Re: Where is Jerusalem?
Wed Feb 15, 2017 05:03

Hi Delvon

Yes in the past I would have attacked anyone who challenged Jerusalem's location, even Josephus. But living here in Israel, as I have now for many years, is a lot different than reading about the place in a book and studying old maps.

Take a closer look at what Josephus says more carefully.

"There was a fortress of very great strength not far from Jerusalem, which had been built by our ancient kings, both as a repository for their effects in the hazards of war, and for the preservation of their bodies at the same time. It was called Masada" (Josephus, Wars 4.7.2).

In no way shape or form is Masada not far from modern Jerusalem. Every time I go to Masada from Jerusalem it is a pain in the ass even by bus. So you have to imagine what it was like in the first century by horse or by mule. This would be more than a day's journey back then, and I'm complaining today about a three hour bus ride on a major highway built to make the trip to the popular tourist destination as fast as humanly possible. Modern Jerusalem is not near Masada, but Josephus clearly writes that the city in which he was born is located near Masada. That's number one.

Number two. He says that Jerusalem is really two cities: a lower city and an upper city. He says the temple was built at the highest point of the strongest hill in the city. Anyone visiting Jerusalem today knows that the highest point of the strongest hill in the city is the southwestern hill. Christianity for centuries has identified that hill as Mount Zion, the Citadel of the Jebusites captured by David. Eusebius even says that hill is where the Jewish temple stood. He said that while standing inside Aelia's library. Hadrian built Aelia on the eastern hill where the Haram es-Sharif is located, with the Dome of the Rock at the center.

So now, when tourists come to Jerusalem today, tour guides have no choice but to make their heads spin. They have to tell them that the city of David is not where Josephus locates it on the highest hill, but on the lowest hill called the southeastern ridge. Then they have to tell them Josephus was wrong about the temple's precise location. It is not in the northern section of David's city but completely outside of it and north of the city on the eastern hill where the Dome of the Rock now stands. Basically, tour guides have to dispute almost every detail about Jerusalem given by Josephus.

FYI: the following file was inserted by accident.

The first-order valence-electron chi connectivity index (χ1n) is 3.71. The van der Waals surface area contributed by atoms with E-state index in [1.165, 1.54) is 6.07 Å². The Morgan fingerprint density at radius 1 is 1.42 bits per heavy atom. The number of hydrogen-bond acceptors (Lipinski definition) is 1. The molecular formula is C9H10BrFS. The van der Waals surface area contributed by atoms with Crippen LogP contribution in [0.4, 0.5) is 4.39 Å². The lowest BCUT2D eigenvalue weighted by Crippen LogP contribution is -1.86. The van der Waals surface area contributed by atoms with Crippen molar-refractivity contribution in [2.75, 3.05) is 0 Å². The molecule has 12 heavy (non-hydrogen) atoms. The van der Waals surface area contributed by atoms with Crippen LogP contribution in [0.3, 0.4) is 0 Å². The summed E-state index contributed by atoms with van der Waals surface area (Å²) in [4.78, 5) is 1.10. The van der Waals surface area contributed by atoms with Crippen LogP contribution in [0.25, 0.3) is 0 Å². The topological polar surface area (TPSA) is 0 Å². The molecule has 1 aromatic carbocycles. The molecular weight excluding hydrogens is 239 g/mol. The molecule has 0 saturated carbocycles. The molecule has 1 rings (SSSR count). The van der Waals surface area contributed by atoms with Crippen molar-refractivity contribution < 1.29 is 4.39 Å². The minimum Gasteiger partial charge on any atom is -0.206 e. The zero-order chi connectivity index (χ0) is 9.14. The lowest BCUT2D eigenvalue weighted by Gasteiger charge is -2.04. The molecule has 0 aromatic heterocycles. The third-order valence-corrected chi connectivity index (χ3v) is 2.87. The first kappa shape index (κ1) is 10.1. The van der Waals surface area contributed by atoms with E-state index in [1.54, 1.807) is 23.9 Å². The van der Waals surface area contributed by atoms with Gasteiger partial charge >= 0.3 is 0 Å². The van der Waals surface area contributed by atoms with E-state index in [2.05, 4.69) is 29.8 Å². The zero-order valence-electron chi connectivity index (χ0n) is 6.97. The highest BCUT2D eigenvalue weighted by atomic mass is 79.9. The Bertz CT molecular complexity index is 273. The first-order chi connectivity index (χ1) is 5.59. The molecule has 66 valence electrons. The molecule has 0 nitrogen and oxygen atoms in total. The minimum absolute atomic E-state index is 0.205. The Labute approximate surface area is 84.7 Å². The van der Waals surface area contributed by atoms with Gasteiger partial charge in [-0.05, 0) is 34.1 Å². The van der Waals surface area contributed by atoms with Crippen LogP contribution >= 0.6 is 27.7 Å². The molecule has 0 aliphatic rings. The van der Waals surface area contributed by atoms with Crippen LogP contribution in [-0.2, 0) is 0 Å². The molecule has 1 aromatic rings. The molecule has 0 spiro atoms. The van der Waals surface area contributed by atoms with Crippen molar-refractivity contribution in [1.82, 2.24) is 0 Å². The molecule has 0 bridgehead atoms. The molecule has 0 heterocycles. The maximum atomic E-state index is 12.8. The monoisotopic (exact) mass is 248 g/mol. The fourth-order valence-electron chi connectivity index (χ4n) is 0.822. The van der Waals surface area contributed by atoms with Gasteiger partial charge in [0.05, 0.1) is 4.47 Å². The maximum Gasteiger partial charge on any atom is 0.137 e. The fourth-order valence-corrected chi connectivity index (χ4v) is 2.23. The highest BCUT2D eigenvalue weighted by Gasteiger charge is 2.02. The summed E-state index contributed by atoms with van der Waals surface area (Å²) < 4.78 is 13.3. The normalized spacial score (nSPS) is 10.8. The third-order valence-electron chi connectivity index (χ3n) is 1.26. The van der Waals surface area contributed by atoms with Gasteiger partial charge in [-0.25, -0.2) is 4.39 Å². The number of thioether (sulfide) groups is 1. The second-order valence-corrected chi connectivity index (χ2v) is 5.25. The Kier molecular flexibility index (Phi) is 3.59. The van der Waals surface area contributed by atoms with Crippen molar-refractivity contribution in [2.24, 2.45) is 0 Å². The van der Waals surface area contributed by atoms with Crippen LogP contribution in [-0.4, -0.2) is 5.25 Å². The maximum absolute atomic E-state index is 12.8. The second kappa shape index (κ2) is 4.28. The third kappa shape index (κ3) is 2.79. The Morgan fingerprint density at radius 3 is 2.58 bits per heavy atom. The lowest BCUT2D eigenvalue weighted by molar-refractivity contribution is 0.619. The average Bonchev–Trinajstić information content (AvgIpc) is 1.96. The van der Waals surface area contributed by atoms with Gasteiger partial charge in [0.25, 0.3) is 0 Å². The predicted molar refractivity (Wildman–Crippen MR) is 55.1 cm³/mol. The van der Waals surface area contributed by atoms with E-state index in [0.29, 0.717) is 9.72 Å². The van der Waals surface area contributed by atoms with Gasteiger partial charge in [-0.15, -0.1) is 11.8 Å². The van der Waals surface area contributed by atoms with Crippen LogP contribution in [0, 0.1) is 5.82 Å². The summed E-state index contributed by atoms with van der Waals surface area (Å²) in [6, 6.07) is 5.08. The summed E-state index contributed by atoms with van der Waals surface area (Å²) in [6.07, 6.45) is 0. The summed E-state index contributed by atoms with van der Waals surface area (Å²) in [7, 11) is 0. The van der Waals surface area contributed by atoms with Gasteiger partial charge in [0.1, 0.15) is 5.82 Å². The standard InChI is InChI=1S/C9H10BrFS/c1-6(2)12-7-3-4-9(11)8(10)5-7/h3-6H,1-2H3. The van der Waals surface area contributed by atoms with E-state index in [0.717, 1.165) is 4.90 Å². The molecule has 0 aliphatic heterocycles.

Jerusalem should be in northern Judah contiguous with the tribal allotment of Benjamin (Jos 18:28).

Josephus and the Bible state that Judah's eastern border is the Dead Sea and its northeastern corner is the top of the northern bay of the southern Dead Sea. This has always puzzled me. Look at satellite images of the Dead Sea. It is not one sea but two. It is divided by a strip of land through which the Jordan flows. The Jordan exits the southern bay of the northern Dead Sea and then it enters the northern bay of the southern Dead Sea. The northern bay of the southern Dead Sea is where Jericho is located by Josephus. Jericho is not at the northern bay of the northern Dead Sea where Tel es-Sultan is located. Josephus measures the length of this stretch of land between the two parts of the Dead Sea as 70 stadia (Wars 4.8.3). So it is clear he is not talking about the length of the Jordan valley from the Sea of Galilee to the Dead Sea. He is here talking about the small stretch of the Jordan that divides the Dead Sea into two bodies of water. This part of the Jordan is Benjamin's eastern border and it is also the width of Benjamin's tribal land (north-south). It's length (east-west) is from this part of the Jordan to the sea.

"As to the Benjamites, their lot fell so, that its length reached from the river Jordan to the sea, but in breadth it was bounded by Jerusalem and Bethel; and this lot was the narrowest of all."

According to what Josephus already said about Benjamin's eastern border being the small strip of the Jordan between the two Dead Seas, modern Jerusalem and modern Bethel cannot be the true locations of these places. They cannot be the places Josephus was talking about.

I thought the temple was supposedly built on Mt. Moriah outside the city of David which is Zion (2Chron 3:1, 2 Chron 5:2). So Josephus, Eusebius and Christian tradition are wrong.

Josephus is not wrong. He does not say the temple was built outside of the city of David. He says it was built INSIDE the city of David. It is Eusebius and Christian tradition that are wrong.

Are you identifying Aelia Capitolina with Haram es-Sharif or Mount Epharim? Because you said earlier

Yes, Hadrian rebuilt Jerusalem but not at its original location. He rebuilt it, reusing Herod's costly stones, on Mount Ephraim. The Romans renamed cities, mountains, and even the country itself. The retaining wall of the Haram es-Sharif was built by Hadrian. That is the location of his Aelia Capitolina. That is where Eusebius did much of his research. The real Jerusalem is still in ruins and the stones that are still there are there because they predate Herod and are not costly stones Romans, or anyone else, would want to reuse in other buildings.

Regards Tory

  • Re: Where is Jerusalem?Delvon, Tue Feb 14 17:36
    Hi Tory Lol, I'm not sure if I understand what you mean. Are you saying 3 cities called Jerusalem: Arad, Gerizim-Shechem and Jerusalem during the first temple period? "Even Josephus' location of... more
    • Re: Where is Jerusalem? — Tory, Wed Feb 15 05:03
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